It is now the weekend and after getting up to date on some washing in Köln it was off to Eisenach.
Eisenach is a small city just over the old East German boarder, founded over 1000 years ago, it is home to Wartburg castle, this castle was built in the 11th century with many additions and reconstructions over the years since, it is famous for being the place where Martin Luther was hide out from prosecution for his alternate religious beliefs. Martin Luther was the man that founded the Protestant church, I visited the room where he wrote the new testament and also wrote the first translation of the bible in German, an amazing history and is also the only castle in Germany to be world heritage listed.
The tower and dungeon was quite sobering, the dungeon was a hole in the ground not more than 2m square about 15m deep, no light, no flow of air, just a pit and one guy spent 8years down there until he died. All he did wrong was not want to get his child baptised, just goes to show that religious extremism is nothing new?
Interestingly formal bathing was a Eastern European custom and was not introduced to Western Europe until the later part of the 16th century and really only for royalty then, the castle did not get a water supply until the 18th century.
You will see below a picture of some timber roof beams, these beams were milled in 1142 AD!!
Stayed at the Stienberger Hotel in Eisenach, good little hotel highly recommend, situated in the centre of town opposite St Nicholas's gates, pictured below.
Monday was a visit to Petkus who is a top of the line manufacturer of seed processing , milling and bulk handling equipment. I must thank Mark Scholze, managing director for his time and openness during my visit.
What is very impressive about Petkus is there commitment to innovation and research , with construction going on at the moment to house a dedicated R&D department, project management and centre of excellence for the training and development of processes and machinery, this investment is second to none that I know of in the industry.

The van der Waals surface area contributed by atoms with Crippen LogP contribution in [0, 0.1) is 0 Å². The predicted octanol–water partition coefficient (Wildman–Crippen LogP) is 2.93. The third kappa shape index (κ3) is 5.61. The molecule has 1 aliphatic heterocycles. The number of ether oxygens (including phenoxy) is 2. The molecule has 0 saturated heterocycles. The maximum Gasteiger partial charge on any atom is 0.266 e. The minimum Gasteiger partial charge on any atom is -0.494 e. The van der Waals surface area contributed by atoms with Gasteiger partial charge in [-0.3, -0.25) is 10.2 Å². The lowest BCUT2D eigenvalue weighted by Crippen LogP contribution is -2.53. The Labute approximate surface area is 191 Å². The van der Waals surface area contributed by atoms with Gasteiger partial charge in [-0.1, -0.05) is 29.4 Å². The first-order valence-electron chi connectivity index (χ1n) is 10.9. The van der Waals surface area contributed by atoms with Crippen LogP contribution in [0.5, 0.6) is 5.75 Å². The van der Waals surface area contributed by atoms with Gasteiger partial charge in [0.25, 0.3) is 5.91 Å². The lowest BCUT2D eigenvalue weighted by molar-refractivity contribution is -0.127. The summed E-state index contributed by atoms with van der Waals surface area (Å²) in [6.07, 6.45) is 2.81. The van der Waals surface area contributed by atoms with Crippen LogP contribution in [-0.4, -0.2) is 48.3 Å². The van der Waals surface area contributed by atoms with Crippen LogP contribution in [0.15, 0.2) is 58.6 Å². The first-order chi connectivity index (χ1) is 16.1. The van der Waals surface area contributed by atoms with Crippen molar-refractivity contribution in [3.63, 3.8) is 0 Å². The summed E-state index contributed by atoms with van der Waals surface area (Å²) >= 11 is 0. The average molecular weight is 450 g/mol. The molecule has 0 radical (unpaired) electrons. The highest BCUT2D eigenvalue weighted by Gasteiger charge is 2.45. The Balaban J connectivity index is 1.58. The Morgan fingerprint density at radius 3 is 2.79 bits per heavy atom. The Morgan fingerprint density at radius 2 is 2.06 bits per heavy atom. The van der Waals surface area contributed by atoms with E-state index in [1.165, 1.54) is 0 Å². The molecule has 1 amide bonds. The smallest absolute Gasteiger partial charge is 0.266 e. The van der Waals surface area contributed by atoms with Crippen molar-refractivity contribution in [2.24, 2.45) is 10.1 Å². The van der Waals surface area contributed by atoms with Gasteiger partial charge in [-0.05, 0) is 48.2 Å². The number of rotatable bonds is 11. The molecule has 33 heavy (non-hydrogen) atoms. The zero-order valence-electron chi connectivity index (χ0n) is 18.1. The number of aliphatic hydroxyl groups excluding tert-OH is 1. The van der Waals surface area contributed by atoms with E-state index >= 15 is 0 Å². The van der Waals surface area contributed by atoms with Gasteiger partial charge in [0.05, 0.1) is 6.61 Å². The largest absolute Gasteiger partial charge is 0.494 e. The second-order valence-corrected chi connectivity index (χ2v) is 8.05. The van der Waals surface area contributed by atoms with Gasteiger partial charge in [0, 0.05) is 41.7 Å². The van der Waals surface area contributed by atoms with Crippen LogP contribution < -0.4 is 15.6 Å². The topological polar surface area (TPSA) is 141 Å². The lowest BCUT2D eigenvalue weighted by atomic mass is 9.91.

We had some very open and frank discussions about existing technology, current level of development and also an ideas for the future and which direction development should be heading. What's refreshing is how open Petkus are to thinking outside the box, and the level of personnel they have from all different industry backgrounds, I think this approach will bode well for them in the future.
Germany had there first frost of the year this morning definitely a good chill in the air but a nice blue sky day to follow.
Back on the train Tuesday morning back to Frankfurt, heading for Norway.
Thursday, 11 October 2012
It is now the weekend and after getting up to date on some washing in Köln it was off to Eisenach.
Tuesday, 9 October 2012
Arrived into Köln about 3pm after another good train ride, I have said before but I am incredibly impressed with the rail networks around the world, in Australia we are a third world country when it comes to our rail network.
Here I was off to see Bayer at their Monhiem facility, I must thank Ken Blowers from Australia for organising this for me, here I met up with Hienz-Friedrich Schnier who is head of the seed care centre.
Had a great meeting with Hienz, his background was in soil biology with experience around the world, particularly in low ph, high iron, high aluminium type soils, interestingly similar to some of the issues we can have in the North East.
So to discuss the treatment options and plant availability of nutrients under these situations was fantastic, also his knowledge of products on the market will be extremely useful. As I suspected there are distributors in Australia for companies with products that could help us immensely but the people in these companies in Australia don't realise that we need these products, so at the moment the products don't come to Australia!
We had a long discussion on microbial activity and soil nutrient balance thus resulting in plant uptake of nutrients, VERY interesting, can't wait to get home and try a few things that's for sure, I guess when we still have around 30% crop potential to achieve in most years, it is definitely worth some consideration.
On a lighter note you will never guess what was also on in Köln while I was there, but "INTERMOT" Germany's biggest international motor cycle fair, you wouldn't believe my excitement, the exhibition centre was enormous with 6 pavilions of motorbikes, each pavilion was about 3/4 of the size of the whole Melbourne exhibition centre, just amazing. The incredible thing was that we only see about half the motorbike brands in the world come to Australia, and the aftermarket gear was amazing. The custom bike section of the show was a highlight with some incredible workmanship on display, the attention to detail on these bikes is amazing.
I was like a Kelpie in a tyre shop, I didn't know where to go next!!